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Letter of the Week: Unexpected Opportunity

On Wednesday April 17, i-ACT set up Camp Darfur at Brentwood School in Los Angeles, CA. Students from Martha Kermott’s sophomore class hosted each tent and the Little Ripples information table. During each period teachers of the Upper School visited the tents and learned from their peers about mass atrocities and genocide. Dr. Mike Riera, Head of School, wrote the following email to the entire Brentwood School community about the experience.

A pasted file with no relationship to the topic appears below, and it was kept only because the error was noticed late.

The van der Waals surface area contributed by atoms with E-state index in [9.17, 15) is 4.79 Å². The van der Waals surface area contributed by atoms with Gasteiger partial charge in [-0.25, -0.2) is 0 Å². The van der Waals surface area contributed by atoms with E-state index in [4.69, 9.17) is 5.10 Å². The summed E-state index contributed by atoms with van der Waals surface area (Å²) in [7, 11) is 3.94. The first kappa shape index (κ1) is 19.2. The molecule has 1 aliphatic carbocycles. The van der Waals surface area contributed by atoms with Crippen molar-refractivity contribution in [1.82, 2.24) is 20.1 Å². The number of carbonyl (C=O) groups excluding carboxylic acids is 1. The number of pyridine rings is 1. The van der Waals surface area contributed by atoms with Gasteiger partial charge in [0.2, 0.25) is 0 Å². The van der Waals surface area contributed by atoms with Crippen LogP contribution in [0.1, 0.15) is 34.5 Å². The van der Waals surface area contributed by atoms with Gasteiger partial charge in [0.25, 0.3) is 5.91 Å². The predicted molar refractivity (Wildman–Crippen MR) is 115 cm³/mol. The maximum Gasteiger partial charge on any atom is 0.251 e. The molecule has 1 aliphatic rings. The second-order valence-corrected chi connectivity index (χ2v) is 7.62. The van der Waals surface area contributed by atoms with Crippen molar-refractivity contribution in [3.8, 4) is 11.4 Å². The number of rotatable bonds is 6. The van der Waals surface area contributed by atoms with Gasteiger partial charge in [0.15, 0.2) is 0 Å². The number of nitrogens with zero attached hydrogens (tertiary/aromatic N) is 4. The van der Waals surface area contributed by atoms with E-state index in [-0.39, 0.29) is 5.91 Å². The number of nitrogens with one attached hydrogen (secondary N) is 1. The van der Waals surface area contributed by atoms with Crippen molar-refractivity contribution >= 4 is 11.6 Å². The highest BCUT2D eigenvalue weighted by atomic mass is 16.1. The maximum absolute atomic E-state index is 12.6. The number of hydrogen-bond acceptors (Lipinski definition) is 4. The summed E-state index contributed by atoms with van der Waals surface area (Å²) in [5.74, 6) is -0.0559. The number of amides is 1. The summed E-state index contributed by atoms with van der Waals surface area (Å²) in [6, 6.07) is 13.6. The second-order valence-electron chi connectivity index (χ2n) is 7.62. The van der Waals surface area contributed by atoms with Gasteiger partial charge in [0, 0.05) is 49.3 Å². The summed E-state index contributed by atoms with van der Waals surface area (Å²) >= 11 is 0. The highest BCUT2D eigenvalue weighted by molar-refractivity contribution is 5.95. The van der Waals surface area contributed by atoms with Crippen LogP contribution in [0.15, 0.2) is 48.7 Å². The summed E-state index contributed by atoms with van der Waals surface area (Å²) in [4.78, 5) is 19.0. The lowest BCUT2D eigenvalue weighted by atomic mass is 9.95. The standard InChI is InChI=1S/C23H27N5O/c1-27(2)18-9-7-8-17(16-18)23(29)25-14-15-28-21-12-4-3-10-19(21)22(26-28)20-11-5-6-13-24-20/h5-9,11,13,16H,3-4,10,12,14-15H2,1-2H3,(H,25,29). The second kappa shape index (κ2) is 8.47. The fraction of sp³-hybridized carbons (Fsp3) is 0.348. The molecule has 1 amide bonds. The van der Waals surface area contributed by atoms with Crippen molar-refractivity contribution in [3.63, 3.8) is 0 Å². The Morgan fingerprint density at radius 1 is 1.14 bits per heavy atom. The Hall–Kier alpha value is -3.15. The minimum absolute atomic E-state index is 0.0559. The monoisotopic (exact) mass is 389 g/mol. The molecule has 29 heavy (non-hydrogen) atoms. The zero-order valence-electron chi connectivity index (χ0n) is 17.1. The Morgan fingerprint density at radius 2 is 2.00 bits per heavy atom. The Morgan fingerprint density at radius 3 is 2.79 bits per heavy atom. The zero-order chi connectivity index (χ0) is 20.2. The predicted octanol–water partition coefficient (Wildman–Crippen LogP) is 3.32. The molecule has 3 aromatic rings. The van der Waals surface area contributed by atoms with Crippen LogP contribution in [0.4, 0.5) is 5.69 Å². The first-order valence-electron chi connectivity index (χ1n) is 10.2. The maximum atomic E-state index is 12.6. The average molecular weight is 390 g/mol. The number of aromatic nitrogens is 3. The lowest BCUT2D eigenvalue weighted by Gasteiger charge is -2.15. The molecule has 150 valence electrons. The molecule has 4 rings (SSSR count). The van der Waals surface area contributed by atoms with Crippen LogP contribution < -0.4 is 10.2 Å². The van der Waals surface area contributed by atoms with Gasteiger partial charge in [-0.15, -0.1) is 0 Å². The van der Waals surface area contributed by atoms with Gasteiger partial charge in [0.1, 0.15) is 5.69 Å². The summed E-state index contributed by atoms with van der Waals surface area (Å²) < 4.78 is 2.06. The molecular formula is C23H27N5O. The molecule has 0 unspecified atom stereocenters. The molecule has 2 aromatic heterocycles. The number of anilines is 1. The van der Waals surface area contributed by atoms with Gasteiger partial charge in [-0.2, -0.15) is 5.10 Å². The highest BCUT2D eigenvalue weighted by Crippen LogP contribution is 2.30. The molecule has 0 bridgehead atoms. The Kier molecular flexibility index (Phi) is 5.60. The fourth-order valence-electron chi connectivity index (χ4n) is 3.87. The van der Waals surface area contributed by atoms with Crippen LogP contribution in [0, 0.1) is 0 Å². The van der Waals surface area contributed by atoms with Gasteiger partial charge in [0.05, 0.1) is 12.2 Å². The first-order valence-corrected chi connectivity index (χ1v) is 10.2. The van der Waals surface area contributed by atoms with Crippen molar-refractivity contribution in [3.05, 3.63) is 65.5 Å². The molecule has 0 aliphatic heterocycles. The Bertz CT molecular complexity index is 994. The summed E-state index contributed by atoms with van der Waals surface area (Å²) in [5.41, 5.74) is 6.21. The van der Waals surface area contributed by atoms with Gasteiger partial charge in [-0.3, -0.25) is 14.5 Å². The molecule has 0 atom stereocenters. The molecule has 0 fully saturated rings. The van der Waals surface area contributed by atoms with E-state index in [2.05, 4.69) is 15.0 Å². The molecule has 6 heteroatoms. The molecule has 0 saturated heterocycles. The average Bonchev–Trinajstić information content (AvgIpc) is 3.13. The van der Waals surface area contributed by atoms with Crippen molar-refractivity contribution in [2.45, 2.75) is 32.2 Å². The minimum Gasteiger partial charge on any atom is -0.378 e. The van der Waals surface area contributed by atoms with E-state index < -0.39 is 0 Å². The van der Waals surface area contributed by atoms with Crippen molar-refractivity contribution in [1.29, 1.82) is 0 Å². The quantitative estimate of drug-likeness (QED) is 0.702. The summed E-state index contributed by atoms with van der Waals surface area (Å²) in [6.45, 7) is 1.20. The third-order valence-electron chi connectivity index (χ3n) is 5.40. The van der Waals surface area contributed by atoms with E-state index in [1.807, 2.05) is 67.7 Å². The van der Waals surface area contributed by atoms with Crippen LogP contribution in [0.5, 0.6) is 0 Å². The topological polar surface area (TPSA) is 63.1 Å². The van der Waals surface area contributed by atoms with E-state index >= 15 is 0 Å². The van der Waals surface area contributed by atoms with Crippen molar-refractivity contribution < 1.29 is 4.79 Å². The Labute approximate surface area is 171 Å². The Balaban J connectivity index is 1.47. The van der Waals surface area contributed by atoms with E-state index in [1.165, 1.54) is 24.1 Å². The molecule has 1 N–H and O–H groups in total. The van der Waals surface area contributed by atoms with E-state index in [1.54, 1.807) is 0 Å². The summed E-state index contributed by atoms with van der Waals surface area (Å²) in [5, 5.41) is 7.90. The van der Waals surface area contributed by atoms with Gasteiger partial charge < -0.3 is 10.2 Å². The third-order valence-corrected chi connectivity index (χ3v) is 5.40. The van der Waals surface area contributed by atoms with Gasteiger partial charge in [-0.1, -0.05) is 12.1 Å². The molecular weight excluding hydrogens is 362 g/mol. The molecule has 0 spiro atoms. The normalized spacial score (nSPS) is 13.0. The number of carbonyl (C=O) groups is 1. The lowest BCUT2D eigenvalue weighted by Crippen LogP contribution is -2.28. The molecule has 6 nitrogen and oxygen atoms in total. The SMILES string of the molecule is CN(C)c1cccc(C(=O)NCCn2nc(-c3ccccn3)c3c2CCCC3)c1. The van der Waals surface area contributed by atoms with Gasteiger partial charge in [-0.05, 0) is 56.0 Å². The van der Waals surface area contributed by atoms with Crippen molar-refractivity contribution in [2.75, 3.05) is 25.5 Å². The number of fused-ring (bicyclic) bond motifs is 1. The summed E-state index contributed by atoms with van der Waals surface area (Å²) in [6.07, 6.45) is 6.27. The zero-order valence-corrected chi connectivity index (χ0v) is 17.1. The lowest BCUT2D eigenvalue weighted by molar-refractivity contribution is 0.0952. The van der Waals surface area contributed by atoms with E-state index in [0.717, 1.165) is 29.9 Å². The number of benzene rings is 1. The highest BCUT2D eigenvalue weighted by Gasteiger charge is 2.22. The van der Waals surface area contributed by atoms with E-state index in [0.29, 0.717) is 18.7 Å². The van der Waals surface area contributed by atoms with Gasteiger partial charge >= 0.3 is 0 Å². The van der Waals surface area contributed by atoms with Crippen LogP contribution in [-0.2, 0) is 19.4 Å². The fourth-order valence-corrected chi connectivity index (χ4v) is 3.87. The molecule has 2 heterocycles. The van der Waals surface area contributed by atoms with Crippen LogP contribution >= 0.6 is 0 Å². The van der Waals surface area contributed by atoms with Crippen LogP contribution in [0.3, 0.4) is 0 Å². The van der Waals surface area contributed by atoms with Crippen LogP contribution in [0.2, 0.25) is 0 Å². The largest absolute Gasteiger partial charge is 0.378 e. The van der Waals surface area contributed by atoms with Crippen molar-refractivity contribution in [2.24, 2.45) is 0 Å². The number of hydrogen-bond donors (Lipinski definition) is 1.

Letter of the Week: Unexpected Opportunity by Dr. Mike Riera, Head of School On Wednesday, I spent some time at the sophomore History Project: Darfur Refugee Camps. I circulated through the tents representing five different instances of genocide: Armenia, Holocaust, Cambodia, Rwanda, and Sudan. (See the article in Teaching and Learning for a more thorough description of the installation.) Listening to the presentations, viewing photos, and talking to our students moved me in a myriad of ways—anger, despair, sadness, shock, guilt, and outrage, just to name a few. There was a lot to take in. The variety of these strong feelings permeated the inside of each tent. As students entered to hear the presentations, I watched their body language change from the typical adolescent stride to a retracted walk often seen when people enter a spiritual place. There was a kind of anxious reverence. When they exited the tents, their adolescent walk was slow to resume. As one would hope, their feelings and questions lingered, and it showed. As I paid attention to students describing the various genocides, I heard a vulnerable and humbled quality in all of their voices. Whether they were describing the event or reading a first hand account, all were visibly shaken by what they were saying. Just as powerful were the reactions to the photos hanging on the walls—images of people who had lived and died in the various camps. The power of the material quite simply cut through the typical adolescent defenses and self-consciousness. Over the course of the day I spoke with students about their various responses to Camp Darfur. They were quite similar to my own. More impressive, however, was how articulate they were in how they related these experiences to the human condition, power and influence, leadership, group think, and a myriad of other nuanced emotions and concepts. They we